A 14-year-old girl died a few hours after she received a vaccination shot meant to protect against a virus that causes cervical cancer, CBC News reports.
Natalie Morton died Monday shortly after receiving a vaccine containing Cervarix, CTV Toronto reported.
However, the cervical cancer vaccine probably did not cause the death of the British teenager, a health official told Reuters.
"I think it is unlikely that will be the case," said Dr Caron Grainger, joint director of public health in the area where the 14-year-old girl died, when asked about the possibility of any connection between the death and Cervarix.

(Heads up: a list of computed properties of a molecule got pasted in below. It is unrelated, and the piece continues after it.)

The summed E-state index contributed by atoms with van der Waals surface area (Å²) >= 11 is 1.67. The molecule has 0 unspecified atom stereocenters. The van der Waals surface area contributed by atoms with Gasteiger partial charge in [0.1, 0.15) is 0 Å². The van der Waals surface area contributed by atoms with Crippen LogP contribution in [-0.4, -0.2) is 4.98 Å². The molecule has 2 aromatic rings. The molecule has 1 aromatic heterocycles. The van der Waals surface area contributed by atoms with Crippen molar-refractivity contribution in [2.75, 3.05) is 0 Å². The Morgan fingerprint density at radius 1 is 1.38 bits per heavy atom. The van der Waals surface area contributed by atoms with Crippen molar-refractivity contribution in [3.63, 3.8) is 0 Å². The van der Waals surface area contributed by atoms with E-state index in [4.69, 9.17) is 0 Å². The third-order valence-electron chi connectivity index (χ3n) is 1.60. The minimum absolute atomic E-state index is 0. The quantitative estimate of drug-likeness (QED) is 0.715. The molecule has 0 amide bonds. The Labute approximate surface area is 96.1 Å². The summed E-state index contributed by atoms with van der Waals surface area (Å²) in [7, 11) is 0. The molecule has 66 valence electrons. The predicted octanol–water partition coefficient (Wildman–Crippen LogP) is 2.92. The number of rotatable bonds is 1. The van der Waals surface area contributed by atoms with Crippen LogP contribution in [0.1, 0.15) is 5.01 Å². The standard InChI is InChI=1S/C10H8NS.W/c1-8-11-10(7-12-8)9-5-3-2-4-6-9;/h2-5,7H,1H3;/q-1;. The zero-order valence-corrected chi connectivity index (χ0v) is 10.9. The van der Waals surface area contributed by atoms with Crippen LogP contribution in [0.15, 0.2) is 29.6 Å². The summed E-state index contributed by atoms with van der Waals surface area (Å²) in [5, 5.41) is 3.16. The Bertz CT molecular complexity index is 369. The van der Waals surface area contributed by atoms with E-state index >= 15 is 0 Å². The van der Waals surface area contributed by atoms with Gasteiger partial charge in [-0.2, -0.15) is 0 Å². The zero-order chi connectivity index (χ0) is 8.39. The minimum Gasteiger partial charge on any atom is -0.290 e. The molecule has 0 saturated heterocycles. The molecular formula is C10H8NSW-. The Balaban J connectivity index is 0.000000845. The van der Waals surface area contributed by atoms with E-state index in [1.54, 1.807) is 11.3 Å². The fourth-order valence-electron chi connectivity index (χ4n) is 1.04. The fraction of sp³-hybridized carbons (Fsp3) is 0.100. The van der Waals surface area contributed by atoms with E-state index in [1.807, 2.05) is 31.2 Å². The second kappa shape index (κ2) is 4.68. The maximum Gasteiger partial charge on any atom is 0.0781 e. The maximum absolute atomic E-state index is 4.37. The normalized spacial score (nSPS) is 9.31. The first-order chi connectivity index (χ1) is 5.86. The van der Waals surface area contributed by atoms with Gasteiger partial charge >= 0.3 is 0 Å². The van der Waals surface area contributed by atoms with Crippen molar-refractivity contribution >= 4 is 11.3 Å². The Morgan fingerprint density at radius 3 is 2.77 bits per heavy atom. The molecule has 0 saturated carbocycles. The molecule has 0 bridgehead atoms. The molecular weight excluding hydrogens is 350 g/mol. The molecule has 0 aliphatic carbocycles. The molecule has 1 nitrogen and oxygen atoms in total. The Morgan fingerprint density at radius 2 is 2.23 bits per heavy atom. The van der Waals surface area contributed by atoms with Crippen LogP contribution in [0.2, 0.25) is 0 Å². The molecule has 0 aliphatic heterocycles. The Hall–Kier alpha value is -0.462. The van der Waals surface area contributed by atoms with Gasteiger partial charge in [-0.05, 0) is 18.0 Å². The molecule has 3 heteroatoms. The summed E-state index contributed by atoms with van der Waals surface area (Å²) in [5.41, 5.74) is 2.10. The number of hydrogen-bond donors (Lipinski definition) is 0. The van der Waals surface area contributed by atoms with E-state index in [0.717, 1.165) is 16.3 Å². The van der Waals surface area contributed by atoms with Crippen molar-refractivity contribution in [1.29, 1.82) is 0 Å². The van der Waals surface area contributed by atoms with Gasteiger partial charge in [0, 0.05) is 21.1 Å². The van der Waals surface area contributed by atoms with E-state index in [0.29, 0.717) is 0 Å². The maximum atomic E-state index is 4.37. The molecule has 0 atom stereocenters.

She had a "serious underlying medical condition which was likely to have caused death," Grainger was quoted saying on CTV Toronto.
Grainger also told Reuters that parents should continue having their children vaccinated under the immunization program.
The news comes soon after the Food and Drug Administration advisory committee recommended that Cervarix be approved for use in the United States, US News reports.
Police are treating the girl's death as "unexplained" until a post mortem takes place.
Over 1.4 million girls have received the vaccination in England since September 2008, CNN reported.
Cervarix has been approved for sale in 98 countries worldwide, the Canadian Press reported.